Assam Chief Minister Gogoi says state violence easing
The chief minister of India's Assam state has said violence there has lessened, even though the death toll in fighting has risen to 44.
Tarun Gogoi said the situation "though not completely normal was improving".
More than 170,000 people have fled their homes after fighting between indigenous Bodo tribes and Muslim settlers in Kokrajhar and Chirang.
Security forces have been given shoot-on-sight orders and a curfew has been imposed in the troubled areas.
There has been tension between indigenous groups and Muslim Bengali migrants in Assam for many years.
"Everything has been destroyed. We don't know how we will survive here," says Firoza who is crying. She recalls how people came to her home the other day and started beating them up.
Majrabadi in Chirang district is a village dominated by Muslims. But very few of them live here now as most of their houses have been burned down.
Villagers say armed people stormed Majrabadi on Monday and torched their wood and hay houses. They blame Bodo tribespeople.
A few yards away, a school houses a rehabilitation camp where nearly 2,000 people including about 600 children are staying.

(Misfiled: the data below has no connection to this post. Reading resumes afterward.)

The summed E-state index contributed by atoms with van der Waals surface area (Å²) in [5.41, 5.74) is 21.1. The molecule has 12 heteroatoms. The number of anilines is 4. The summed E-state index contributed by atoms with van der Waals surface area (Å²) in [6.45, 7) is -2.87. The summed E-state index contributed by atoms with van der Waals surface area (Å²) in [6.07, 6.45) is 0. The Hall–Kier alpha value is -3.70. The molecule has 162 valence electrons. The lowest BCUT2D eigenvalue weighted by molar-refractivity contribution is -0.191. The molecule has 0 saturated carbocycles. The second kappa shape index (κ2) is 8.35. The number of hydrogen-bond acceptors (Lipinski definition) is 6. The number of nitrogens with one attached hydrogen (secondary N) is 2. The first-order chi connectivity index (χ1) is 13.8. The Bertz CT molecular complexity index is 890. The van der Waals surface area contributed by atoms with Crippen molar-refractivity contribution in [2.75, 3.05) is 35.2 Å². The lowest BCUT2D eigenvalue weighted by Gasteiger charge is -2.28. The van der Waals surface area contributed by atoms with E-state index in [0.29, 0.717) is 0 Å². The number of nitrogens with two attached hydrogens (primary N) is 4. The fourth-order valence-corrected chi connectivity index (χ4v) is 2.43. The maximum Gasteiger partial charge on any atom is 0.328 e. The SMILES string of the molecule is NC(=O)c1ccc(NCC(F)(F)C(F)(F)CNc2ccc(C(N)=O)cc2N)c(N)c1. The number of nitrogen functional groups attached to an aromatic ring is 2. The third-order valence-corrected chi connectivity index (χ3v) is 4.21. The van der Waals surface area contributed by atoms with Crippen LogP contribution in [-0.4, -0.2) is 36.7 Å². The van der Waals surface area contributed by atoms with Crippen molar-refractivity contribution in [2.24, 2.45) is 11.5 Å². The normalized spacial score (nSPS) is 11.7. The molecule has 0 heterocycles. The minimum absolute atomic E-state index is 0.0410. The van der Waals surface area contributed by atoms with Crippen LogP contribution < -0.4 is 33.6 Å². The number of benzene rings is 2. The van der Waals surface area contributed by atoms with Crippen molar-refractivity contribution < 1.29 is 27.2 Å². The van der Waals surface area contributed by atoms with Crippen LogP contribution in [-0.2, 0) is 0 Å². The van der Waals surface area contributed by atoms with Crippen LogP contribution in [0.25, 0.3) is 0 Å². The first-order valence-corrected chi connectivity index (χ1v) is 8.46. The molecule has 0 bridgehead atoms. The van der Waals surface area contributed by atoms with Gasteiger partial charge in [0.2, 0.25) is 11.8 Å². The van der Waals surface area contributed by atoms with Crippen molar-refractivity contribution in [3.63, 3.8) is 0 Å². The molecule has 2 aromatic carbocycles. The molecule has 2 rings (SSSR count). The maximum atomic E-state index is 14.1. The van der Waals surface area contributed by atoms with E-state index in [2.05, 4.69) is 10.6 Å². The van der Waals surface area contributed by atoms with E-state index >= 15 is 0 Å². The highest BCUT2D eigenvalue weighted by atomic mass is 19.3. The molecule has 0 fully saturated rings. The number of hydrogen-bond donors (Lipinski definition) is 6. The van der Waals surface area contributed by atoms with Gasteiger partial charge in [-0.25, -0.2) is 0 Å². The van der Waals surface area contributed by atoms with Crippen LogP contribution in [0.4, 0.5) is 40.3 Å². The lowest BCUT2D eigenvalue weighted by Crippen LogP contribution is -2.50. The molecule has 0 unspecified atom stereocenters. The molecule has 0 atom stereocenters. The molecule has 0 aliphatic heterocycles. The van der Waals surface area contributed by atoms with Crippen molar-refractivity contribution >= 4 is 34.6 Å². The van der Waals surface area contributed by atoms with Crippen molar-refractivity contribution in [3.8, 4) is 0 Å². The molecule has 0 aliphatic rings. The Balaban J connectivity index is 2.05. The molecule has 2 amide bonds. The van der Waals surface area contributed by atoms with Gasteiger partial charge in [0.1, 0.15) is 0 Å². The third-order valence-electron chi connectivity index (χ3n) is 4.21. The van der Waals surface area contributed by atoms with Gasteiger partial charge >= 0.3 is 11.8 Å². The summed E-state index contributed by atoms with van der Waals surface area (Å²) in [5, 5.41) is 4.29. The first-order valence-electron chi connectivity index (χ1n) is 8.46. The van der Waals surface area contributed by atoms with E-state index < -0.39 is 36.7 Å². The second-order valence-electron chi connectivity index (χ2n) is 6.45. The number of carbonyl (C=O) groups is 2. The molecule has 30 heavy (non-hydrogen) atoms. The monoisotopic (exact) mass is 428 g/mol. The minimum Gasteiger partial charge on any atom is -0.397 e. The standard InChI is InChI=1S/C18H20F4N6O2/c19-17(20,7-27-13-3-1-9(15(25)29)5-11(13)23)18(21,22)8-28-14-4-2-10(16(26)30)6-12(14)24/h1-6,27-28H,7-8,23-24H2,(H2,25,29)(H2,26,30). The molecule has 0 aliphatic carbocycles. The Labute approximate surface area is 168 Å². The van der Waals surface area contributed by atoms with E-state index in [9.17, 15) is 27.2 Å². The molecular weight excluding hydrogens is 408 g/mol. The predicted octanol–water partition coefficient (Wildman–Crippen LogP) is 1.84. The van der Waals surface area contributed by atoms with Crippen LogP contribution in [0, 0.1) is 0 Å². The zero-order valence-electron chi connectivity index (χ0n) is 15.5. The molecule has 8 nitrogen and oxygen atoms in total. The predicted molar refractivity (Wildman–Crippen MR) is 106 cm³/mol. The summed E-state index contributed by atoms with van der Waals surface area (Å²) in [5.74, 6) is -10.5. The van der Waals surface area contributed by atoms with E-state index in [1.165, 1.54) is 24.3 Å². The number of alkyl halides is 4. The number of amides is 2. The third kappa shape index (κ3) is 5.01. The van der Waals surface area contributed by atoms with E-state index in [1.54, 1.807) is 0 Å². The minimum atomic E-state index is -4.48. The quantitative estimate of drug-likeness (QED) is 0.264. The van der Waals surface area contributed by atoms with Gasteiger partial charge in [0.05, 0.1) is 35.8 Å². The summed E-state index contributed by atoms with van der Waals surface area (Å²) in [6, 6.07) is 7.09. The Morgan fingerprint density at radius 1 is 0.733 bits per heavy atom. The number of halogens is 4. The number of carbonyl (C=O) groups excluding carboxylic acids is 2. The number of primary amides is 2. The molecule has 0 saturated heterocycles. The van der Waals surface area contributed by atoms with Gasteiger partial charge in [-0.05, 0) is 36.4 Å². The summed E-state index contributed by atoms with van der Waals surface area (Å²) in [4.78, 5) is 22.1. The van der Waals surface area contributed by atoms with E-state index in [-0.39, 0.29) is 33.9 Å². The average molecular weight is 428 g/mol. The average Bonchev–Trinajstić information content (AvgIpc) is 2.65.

People are living in miserable conditions. There are no security arrangements. Government aid is still to arrive.
Abdul Hameed, another resident, says there is a Bodo village close by. ''Until Monday, the Bodos were like our friends. But this incident has changed everything,'' he says.
Leaders of Bodo groups claim they also came under attack. "Our villages were gutted," said Bodo leader Kampa Borgohary.
Prime Minister Manmohan Singh is expected to visit the affected areas on Saturday, the state-run broadcaster Doordarshan News said.
An indefinite curfew is continuing in the worst-affected Kokrajhar district, while a night curfew has been imposed in Chirang and Dhubri districts.
Though sporadic violence continues in Kokrajhar, Mr Gogoi said the situation was easing.
"Assam has 28 districts and there is trouble in only four districts. Does this mean that the entire state is burning?" Mr Gogoi asked.
Though many roads in the affected districts remained closed, train services resumed on Wednesday under heavy security.
Police say that the clashes began when unidentified men killed four youths last Friday night in Kokrajhar, an area dominated by the Bodo tribe.
They say that armed Bodos attacked Muslims in retaliation, suspecting they were behind the killings.
Soon afterwards unidentified groups set houses, schools and vehicles ablaze, police said, firing indiscriminately from automatic weapons in populated areas.